Data from the FTIR spectra of both the SBS and resultant SBEBS polymers were used together with Eq.
tr] of the SBEBS copolymers, as calculated from the FTIR spectra.
Samples of SBS and SBEBS were analyzed by GPC to determine the effect of the hydrogenation process on the molecular weight of the polymer; potential changes in the hydrodynamic volume of the SBS to the SBEBS were not considered.
3-10 Li/Ti; rows 8-10), a lower saturation of the polybutadiene block and a decrease in the molecular weight of SBEBS were found in comparison to its precursor SBS.
Furthermore, the decrease in the molecular weight was attributed to the occurrence of undesirable chain scission reactions produced by excessive polymer hydrogenation , Our data in Table 3 (rows 8-10) indicate that SBEBS of a smaller molecular weight was produced when the composition of the system contained a relatively large amount of Ti (1.
Once the hydrogenation conditions were established that allowed the selective saturation of the polybutadiene block without saturation of the polystyrene block and without promoting changes in the molecular weight, a series of SBEBS copolymers with different degrees of saturation were prepared to investigate the effect of the degree of saturation of the polybutadiene block on the properties of the resulting SBEBS copolymers.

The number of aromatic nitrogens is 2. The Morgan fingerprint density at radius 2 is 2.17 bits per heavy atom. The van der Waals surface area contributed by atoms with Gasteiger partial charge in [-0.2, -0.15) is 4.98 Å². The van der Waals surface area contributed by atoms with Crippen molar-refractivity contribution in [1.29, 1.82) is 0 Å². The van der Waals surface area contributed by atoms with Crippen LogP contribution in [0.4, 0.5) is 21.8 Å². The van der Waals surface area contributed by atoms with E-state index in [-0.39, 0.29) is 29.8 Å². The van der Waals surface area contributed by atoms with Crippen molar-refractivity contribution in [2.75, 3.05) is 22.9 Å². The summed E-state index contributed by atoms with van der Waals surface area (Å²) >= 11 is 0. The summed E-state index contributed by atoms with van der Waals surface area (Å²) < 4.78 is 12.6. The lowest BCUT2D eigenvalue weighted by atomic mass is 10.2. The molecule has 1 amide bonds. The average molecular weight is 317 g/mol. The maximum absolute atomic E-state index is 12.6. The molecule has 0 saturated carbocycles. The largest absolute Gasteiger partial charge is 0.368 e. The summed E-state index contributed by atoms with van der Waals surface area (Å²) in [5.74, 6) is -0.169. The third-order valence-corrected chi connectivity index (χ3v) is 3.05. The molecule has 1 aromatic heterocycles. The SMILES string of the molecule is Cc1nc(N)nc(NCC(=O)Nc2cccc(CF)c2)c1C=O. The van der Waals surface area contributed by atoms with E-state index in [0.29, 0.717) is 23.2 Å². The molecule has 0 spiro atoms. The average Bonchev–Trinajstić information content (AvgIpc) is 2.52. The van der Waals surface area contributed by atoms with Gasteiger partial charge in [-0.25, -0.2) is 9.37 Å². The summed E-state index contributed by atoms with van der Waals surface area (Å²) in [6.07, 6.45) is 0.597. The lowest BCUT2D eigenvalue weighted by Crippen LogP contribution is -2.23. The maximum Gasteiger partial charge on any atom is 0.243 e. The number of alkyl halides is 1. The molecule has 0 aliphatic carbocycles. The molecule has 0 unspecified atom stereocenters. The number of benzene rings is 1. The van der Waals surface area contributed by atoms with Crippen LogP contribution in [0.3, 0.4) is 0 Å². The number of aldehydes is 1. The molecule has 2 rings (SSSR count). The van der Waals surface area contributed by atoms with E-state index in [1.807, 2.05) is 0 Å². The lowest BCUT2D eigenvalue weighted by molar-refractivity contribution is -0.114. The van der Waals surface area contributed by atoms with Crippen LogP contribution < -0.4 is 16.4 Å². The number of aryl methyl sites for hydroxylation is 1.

Samples of P-MA with 3 and 10 wt% of SBS or SBEBS were produced through high-temperature mixing process, using a stainless steel tank equipped with a thermal jacket and high shear rate stirrer (IKA, Yellow Line OST 20); nitrogen atmosphere blanket was used to minimize polymer degradation.
1 and 2 and Table 2, P-MAs with 3 wt% of either SBS or SBEBS (Fig.
Both SBS and SBEBS have a starlike molecular architecture with four equivalent diblock arms emanating from a silicon-based core with central elastomeric-b and free-ends polystyrene-b; thus, they are considered triblock as four polystyrene-h flank a central core of elastomeric-b.
To explain the fact that SBS-MAs and SBEBS-MA (with either 3 wt% or 10 wt% of polymer) exhibited somehow similar morphology yet the AP-PRP of SBS-MA was smaller than that of the corresponding SBEBS-MA (Table 2), it was considered that both SBS and SBEBS were able to interact with the asphalt components allowing the formation of a biphasic morphological structure with a polymer-rich phase and an asphalt-rich phase coexisting in metastable equilibrium, although these two types of polymers have different solubility and compatibility with asphalt.
Therefore, the location of the G'([omega]) and [delta]([omega]) profiles (in the planes G'-[omega] and [delta]-[omega], respectively) and the slope changes of [delta]([omega]) were used for establishing the capacity of the SBS and SBEBS for asphalt modification.
However, the SBEBS-MA are more elastics and less responsive toward frequency changes because the dispersion of the SBEBS within the asphalt matrix is to some extent higher and the elastomeric-b of the SBEBS (poly[[(butadiene).